Mayor Lori Lightfoot has said Chicago will need “nothing less than the most breathtaking recovery effort our city has ever seen” to come roaring back from the economic devastation created by the coronavirus pandemic and the stay-at-home shutdown it triggered.
She’s said — to some ridicule — that she hopes it will warrant a fifth star on Chicago’s flag.
Now, she has a roadmap to get there.
It’s called, “Forward Together, Building a Stronger Chicago.” The 105-page report is the product of the COVID-19 Recovery Task Force co-chaired by the mayor’s longtime friend Sam Skinner, who served as White House chief of staff and U.S. Transportation Secretary under former President George H.W. Bush. Skinner also is a former U.S. Attorney for the Northern District of Illinois.
Eleven weeks in the making, the report includes 17 broad-brush recommendations and countless more specific suggestions to confront the many challenges Chicago faces if it hopes to make a strong comeback from the pandemic and the civil unrest triggered by the death of George Floyd.
Many of those challenges existed long before the current crisis, and are why Black and Hispanic Chicagoans bore the brunt of the coronavirus. The pandemic simply exposed Chicago’s ugly underbelly — and even made it worse.
The recommendations include for addressing “new and old traumas” include: create the most advanced healing centered region in the country; increase access to mental and emotional health resources and services in communities, and create a culturally-sensitive, diverse mental health workforce.
To expand economic opportunity, quality employment and financial security, the report advises the city to: re-imagine the region’s workforce infrastructure and create a plan to invest in displaced and young workers; increase ownership in employment for Black and Brown residents in the region’s contracting and construction industry; create the most vibrant small business and Black- and Brown-owned business community in America; and expand relief programs and try out innovative approaches to improve and strengthen the social safety net.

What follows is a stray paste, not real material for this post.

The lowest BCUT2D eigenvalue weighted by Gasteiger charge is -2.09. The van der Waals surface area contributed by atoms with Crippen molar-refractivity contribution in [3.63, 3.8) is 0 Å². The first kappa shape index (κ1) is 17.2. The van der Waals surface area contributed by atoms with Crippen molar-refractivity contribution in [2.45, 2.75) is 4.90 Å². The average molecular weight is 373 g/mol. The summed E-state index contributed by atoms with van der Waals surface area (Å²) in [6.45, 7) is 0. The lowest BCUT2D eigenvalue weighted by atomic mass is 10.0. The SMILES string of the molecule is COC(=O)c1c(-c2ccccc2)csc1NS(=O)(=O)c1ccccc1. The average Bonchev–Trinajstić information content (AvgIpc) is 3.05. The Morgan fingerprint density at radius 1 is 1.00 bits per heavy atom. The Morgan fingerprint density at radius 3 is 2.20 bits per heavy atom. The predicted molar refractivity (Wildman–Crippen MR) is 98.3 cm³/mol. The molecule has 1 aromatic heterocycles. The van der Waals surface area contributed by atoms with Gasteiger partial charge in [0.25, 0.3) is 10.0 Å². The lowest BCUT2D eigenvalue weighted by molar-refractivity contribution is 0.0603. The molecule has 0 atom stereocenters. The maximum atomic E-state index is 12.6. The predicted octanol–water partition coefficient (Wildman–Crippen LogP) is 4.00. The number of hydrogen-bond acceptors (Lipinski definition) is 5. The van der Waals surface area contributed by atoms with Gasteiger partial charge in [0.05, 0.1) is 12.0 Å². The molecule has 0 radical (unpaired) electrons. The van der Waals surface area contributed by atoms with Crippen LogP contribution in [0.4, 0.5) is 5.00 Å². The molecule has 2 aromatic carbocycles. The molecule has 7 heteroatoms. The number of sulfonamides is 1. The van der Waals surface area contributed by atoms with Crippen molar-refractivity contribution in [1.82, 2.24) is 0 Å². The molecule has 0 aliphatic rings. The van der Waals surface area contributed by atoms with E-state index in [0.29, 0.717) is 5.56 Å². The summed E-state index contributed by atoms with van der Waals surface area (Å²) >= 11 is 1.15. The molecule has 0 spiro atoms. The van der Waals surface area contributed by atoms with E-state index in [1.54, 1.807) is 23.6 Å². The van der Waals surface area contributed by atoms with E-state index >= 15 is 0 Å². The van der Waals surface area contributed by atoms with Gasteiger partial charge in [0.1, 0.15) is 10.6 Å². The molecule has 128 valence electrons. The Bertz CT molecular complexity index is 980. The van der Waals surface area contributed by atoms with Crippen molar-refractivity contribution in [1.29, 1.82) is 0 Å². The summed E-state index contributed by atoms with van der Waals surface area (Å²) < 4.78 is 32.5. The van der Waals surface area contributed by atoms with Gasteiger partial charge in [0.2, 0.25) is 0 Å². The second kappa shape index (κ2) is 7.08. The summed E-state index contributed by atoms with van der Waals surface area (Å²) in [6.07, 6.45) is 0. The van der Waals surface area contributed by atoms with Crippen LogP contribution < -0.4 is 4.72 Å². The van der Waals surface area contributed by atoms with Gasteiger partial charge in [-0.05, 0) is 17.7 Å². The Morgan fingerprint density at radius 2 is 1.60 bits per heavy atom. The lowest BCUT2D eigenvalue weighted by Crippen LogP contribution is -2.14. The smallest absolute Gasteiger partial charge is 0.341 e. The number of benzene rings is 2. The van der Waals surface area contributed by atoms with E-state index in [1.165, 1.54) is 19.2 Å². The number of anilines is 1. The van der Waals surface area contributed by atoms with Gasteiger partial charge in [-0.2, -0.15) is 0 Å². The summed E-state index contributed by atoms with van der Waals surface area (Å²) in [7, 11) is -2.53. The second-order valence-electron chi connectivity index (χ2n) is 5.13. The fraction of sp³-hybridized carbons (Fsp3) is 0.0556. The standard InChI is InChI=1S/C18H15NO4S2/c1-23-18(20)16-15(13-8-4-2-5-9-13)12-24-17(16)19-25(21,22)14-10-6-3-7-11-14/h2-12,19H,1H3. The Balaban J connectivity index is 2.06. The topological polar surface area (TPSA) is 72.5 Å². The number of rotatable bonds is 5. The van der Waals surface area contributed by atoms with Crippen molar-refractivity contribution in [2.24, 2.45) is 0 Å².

To build on the region’s strengths and seize new opportunities created by COVID-19, Lightfoot was advised to: expand the transportation, distribution and logistics sector by “leveraging new trends in the localization of supply chains”; strengthen Chicago’s health care and life-sciences eco-system and build on the region’s assets in food and agriculture and historic strength in manufacturing; prepare the region to “capture HQ2’s and corporate development and specialty centers” and capture more film and TV production.
To rebuild a convention and tourism industry devastated by the pandemic, the report suggests the mayor: introduce “Chicago’s master brand”; lead the re-imagination of regional tourism, travel and hospitality; develop new and existing neighborhood hubs to encourage tourism in neighborhoods; and “show the world Chicago is open for business.”
Within those broad-brush categories are more specific and intriguing recommendations. They include:
• A public-private venture fund to provide venture capital for local entrepreneurs.
• A portable benefits program for gig workers.
• Subsidized child care.
• A 211 line for mental health emergencies.
• A wage and standards board to establish a workers’ bill of right.
• Making city incentives “conditional on corporations meeting standards for localized hiring and procurement.
• Creating a “health check-off,” likened the Zagat survey for restaurants, that provides Chicago attractions and businesses a “set of standards” to meet so patrons feel safe.
• Luring “hybrid” conventions that are a mix of remote and in-person events.
• Dedicating resources to address recovery in a way that is “equitable and not uniform across Chicago” because the “impact of COVID-19 is not uniform across the city.”
• Holding another youth summit or engaging in “ongoing conversations” with young people “given the intense and historic protests, rioting and looting that Chicago and so many other cities experienced” after the death of George Floyd.
Lightfoot commissioned the study in late April while standing outside the Old Water Tower that survived the Great Chicago Fire.
“We don’t know when this crisis will end. … But what we do know is that, when it comes to recovering from this crisis, there are no half measures. No cutting corners. … The crisis we face today is like nothing any of us have ever experienced. … What we are embarking on is nothing less than the most breathtaking recovery effort our city has ever seen,” the mayor said on that day.
Lightfoot acknowledged then that Chicago was “still very much in the thick of the fight” and a “long way from being out of the woods.”
But, she added: “At the same time, we need to plan in a thoughtful, deliberative way about what the future is gonna look like at the neighborhood level, at the block level, but also at the city and the regional level. That’s what this task force is all about: Assessing the damage that’s been done, the harm — both in economic and … emotional terms — and building a framework for us to transition out of stay-at-home when that time is right.”
via Chicago Sun-Times
July 9, 2020 at 09:26AM